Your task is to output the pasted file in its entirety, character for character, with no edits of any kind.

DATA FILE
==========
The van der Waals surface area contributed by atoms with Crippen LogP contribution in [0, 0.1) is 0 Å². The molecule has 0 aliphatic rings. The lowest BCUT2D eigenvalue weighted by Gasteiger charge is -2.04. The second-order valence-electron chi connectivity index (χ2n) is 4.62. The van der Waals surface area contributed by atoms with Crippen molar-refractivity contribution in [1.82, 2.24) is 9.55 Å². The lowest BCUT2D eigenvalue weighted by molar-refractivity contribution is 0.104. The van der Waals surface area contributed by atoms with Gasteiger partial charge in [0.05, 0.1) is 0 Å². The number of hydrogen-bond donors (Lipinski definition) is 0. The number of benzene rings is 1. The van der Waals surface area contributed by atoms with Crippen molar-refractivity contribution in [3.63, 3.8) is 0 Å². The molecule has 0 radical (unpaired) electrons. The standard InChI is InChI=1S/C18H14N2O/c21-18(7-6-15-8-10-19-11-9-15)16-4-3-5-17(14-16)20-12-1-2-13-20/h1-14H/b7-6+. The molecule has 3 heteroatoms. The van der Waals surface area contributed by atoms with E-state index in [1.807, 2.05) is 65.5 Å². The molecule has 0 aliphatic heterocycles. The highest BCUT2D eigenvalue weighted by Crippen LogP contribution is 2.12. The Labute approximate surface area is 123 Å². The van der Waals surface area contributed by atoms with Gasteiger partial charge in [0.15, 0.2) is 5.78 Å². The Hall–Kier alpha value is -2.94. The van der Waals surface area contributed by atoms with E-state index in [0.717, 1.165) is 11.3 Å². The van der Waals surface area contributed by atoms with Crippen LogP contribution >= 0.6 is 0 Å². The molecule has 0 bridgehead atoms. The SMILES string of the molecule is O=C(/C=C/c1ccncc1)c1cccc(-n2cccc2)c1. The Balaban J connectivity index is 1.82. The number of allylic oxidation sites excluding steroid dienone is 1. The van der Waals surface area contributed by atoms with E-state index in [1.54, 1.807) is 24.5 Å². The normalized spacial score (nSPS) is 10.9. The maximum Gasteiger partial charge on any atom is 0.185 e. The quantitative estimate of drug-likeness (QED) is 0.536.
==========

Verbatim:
The van der Waals surface area contributed by atoms with Crippen LogP contribution in [0, 0.1) is 0 Å². The molecule has 0 aliphatic rings. The lowest BCUT2D eigenvalue weighted by Gasteiger charge is -2.04. The second-order valence-electron chi connectivity index (χ2n) is 4.62. The van der Waals surface area contributed by atoms with Crippen molar-refractivity contribution in [1.82, 2.24) is 9.55 Å². The lowest BCUT2D eigenvalue weighted by molar-refractivity contribution is 0.104. The van der Waals surface area contributed by atoms with Gasteiger partial charge in [0.05, 0.1) is 0 Å². The number of hydrogen-bond donors (Lipinski definition) is 0. The number of benzene rings is 1. The van der Waals surface area contributed by atoms with Crippen molar-refractivity contribution in [3.63, 3.8) is 0 Å². The molecule has 0 radical (unpaired) electrons. The standard InChI is InChI=1S/C18H14N2O/c21-18(7-6-15-8-10-19-11-9-15)16-4-3-5-17(14-16)20-12-1-2-13-20/h1-14H/b7-6+. The molecule has 3 heteroatoms. The van der Waals surface area contributed by atoms with E-state index in [1.807, 2.05) is 65.5 Å². The molecule has 0 aliphatic heterocycles. The highest BCUT2D eigenvalue weighted by Crippen LogP contribution is 2.12. The Labute approximate surface area is 123 Å². The van der Waals surface area contributed by atoms with Gasteiger partial charge in [0.15, 0.2) is 5.78 Å². The Hall–Kier alpha value is -2.94. The van der Waals surface area contributed by atoms with E-state index in [0.717, 1.165) is 11.3 Å². The van der Waals surface area contributed by atoms with Crippen LogP contribution >= 0.6 is 0 Å². The molecule has 0 bridgehead atoms. The SMILES string of the molecule is O=C(/C=C/c1ccncc1)c1cccc(-n2cccc2)c1. The Balaban J connectivity index is 1.82. The number of allylic oxidation sites excluding steroid dienone is 1. The van der Waals surface area contributed by atoms with E-state index in [1.54, 1.807) is 24.5 Å². The normalized spacial score (nSPS) is 10.9. The maximum Gasteiger partial charge on any atom is 0.185 e. The quantitative estimate of drug-likeness (QED) is 0.536.